This newspaper’s report on Thursday highlighting
the vast chasm between Facebook Ireland Ltd’s €1.7 billion turnover in
2012 and its €1.9 million Irish corporation tax charge was picked up by
the Financial Times yesterday, after which it went "viral” on the internet.
From the news sites of Forbes to the Guardian, the Daily Mail to Bloomberg,
the interest and associated commentary were huge. Which is not
surprising when you look at the figures in the latest annual return
filed by Facebook Inc to the Securities and Exchange Commission in the
By the end of 2012, the technology behemoth
had 1.06 billion monthly active users, up 25 per cent on the position at
the end of 2011, and 618 million daily active users, up 28 per cent on
the end of 2011. On average, according to the filing, 350 million
photographs were uploaded to Facebook every day during the last quarter
of 2012, and 240 billion photographs had been shared on the platform by
the year’s end.
Given that sort of public engagement with
the company, and the ongoing controversy over the taxation of
multinationals, media businesses were quick to spot a story of general,
and global, interest. Some commentators were quick to suggest that
Ireland should do something to close down the tax-avoidance strategies
that are used by Microsoft, Google and Facebook, by way of subsidiaries
registered here – for the most part missing the point that the United
States, home to all of these companies, could change its laws to bring
an end to the tax schemes.
Of course, given its
nature, the most logical way to approach the issue is by way of
international co-operation, which is exactly what seems to be happening
by way of the Organisation for Economic Co-operation and Development and
its project to tackle tax-base erosion.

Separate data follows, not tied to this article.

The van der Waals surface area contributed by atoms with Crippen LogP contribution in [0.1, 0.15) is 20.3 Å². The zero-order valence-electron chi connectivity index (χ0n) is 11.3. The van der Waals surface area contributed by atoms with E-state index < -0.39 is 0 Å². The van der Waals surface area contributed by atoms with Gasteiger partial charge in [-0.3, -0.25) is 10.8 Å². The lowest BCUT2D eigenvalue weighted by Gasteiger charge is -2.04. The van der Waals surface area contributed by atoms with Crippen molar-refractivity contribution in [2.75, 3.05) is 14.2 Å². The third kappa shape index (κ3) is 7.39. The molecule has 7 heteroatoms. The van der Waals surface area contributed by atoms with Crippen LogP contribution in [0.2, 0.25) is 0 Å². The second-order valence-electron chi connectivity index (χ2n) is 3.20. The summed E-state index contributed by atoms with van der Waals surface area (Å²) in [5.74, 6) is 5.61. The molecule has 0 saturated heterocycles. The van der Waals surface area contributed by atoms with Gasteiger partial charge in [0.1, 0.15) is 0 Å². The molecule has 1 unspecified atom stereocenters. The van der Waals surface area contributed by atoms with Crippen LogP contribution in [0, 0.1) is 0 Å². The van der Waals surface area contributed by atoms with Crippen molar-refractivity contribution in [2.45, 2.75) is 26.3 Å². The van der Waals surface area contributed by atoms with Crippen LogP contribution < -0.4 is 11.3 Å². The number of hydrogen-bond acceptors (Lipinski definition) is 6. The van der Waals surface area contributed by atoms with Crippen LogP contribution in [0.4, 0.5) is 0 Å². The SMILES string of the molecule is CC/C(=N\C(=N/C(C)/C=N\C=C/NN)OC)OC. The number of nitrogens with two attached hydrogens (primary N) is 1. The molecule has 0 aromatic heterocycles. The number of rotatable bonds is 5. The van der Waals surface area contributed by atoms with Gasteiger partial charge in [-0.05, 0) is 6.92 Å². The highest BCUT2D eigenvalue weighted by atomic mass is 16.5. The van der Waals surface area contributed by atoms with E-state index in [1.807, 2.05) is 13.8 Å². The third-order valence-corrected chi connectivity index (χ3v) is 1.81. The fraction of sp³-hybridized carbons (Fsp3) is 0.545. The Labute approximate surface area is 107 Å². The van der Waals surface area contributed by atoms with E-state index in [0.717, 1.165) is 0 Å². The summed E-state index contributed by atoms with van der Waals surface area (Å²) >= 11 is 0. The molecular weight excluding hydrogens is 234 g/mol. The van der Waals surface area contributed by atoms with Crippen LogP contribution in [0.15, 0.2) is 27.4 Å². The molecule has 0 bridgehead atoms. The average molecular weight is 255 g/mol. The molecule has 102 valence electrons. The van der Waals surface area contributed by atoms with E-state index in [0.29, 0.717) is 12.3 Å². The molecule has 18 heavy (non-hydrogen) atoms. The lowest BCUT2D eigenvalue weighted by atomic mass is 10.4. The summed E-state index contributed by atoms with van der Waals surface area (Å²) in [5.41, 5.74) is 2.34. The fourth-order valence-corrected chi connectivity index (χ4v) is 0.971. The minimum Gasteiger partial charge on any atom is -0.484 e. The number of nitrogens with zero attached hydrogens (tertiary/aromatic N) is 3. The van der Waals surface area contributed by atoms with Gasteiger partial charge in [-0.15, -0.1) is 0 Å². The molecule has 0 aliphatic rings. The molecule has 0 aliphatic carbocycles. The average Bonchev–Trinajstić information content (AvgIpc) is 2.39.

in its US filing, noted the potential for its affairs to be affected by
changes to US tax law, or those of other jurisdictions. As they put it,
the US and other countries "are considering changes to their tax
regimes in an effort to raise additional tax proceeds from companies
such as Facebook”.
Ireland is the most important
country in Facebook’s tax affairs after the US. Global revenue for 2012
was $5 billion, so Facebook Ireland’s €1.7 billion is a big part of its
overall book. Given Ireland’s 12.5 per cent corporation tax rate, any
OECD measure introduced to combat base erosion has the potential, if it
goes our way, to see Ireland get a bigger chunk of the Facebook pie. Not
to mention those of Microsoft, Google, and others.
Patching up pharma relationships
Elan put itself on the market after its bruising battle with Royalty
Pharma, US over-the-counter medicines group Perrigo seemed to appear out
of nowhere to offer the company an alternative and more profitable exit
from independent existence.
But Perrigo was not
unknown to Elan. In fact, the companies’ connections go back 15 years
and involve the product for which Elan first made a name for itself –
the nicotine patch.
The patch was the brainchild
of Elan founder Don Panoz, and was the reason for his establishment of a
drug-delivery business in Athlone when he first arrived in the country
to found Elan.
Initially the patch was a
prescription product but, in 1999, Elan and its US partner, a then
unheralded company called Perrigo, announced they had secured FDA
approval to change the status of the patch to an over-the-counter
product. And Perrigo secured the rights to market and distribute the
patch in the US. The Elan executive behind the move was one Seamus
Mulligan, then president of Elan Pharmaceutical Technologies.
This article first appeared in irishtimes.com.